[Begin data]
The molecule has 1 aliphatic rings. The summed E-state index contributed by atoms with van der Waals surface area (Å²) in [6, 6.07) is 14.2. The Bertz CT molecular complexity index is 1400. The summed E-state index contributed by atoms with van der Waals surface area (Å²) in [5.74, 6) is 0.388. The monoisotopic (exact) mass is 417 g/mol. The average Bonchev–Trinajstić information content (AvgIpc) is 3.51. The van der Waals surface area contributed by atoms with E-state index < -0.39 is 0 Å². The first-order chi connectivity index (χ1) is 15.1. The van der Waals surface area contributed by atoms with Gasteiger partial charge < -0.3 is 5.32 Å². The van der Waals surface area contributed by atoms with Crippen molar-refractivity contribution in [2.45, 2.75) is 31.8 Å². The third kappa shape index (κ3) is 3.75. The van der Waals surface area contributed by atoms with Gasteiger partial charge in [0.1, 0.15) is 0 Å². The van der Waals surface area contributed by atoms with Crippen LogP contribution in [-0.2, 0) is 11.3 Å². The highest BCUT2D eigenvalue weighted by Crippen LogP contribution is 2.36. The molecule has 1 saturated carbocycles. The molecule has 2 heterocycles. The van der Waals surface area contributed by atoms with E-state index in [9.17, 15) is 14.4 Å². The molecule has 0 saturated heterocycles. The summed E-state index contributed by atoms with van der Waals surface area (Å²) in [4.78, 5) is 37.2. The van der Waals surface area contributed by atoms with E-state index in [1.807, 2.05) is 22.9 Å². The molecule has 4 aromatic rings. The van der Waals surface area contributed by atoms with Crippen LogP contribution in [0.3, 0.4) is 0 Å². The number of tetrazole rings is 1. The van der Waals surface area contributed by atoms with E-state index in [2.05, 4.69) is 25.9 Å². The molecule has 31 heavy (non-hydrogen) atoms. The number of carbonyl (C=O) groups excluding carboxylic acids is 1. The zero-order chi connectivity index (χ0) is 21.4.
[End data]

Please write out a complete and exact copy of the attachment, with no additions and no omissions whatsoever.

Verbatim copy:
The molecule has 1 aliphatic rings. The summed E-state index contributed by atoms with van der Waals surface area (Å²) in [6, 6.07) is 14.2. The Bertz CT molecular complexity index is 1400. The summed E-state index contributed by atoms with van der Waals surface area (Å²) in [5.74, 6) is 0.388. The monoisotopic (exact) mass is 417 g/mol. The average Bonchev–Trinajstić information content (AvgIpc) is 3.51. The van der Waals surface area contributed by atoms with E-state index < -0.39 is 0 Å². The first-order chi connectivity index (χ1) is 15.1. The van der Waals surface area contributed by atoms with Gasteiger partial charge < -0.3 is 5.32 Å². The van der Waals surface area contributed by atoms with Crippen molar-refractivity contribution in [2.45, 2.75) is 31.8 Å². The third kappa shape index (κ3) is 3.75. The van der Waals surface area contributed by atoms with Gasteiger partial charge in [0.1, 0.15) is 0 Å². The van der Waals surface area contributed by atoms with Crippen LogP contribution in [-0.2, 0) is 11.3 Å². The highest BCUT2D eigenvalue weighted by Crippen LogP contribution is 2.36. The molecule has 1 saturated carbocycles. The molecule has 2 heterocycles. The van der Waals surface area contributed by atoms with E-state index in [9.17, 15) is 14.4 Å². The molecule has 0 saturated heterocycles. The summed E-state index contributed by atoms with van der Waals surface area (Å²) in [4.78, 5) is 37.2. The van der Waals surface area contributed by atoms with E-state index in [1.807, 2.05) is 22.9 Å². The molecule has 4 aromatic rings. The van der Waals surface area contributed by atoms with Crippen LogP contribution in [0.3, 0.4) is 0 Å². The number of tetrazole rings is 1. The van der Waals surface area contributed by atoms with E-state index in [2.05, 4.69) is 25.9 Å². The molecule has 31 heavy (non-hydrogen) atoms. The number of carbonyl (C=O) groups excluding carboxylic acids is 1. The zero-order chi connectivity index (χ0) is 21.4.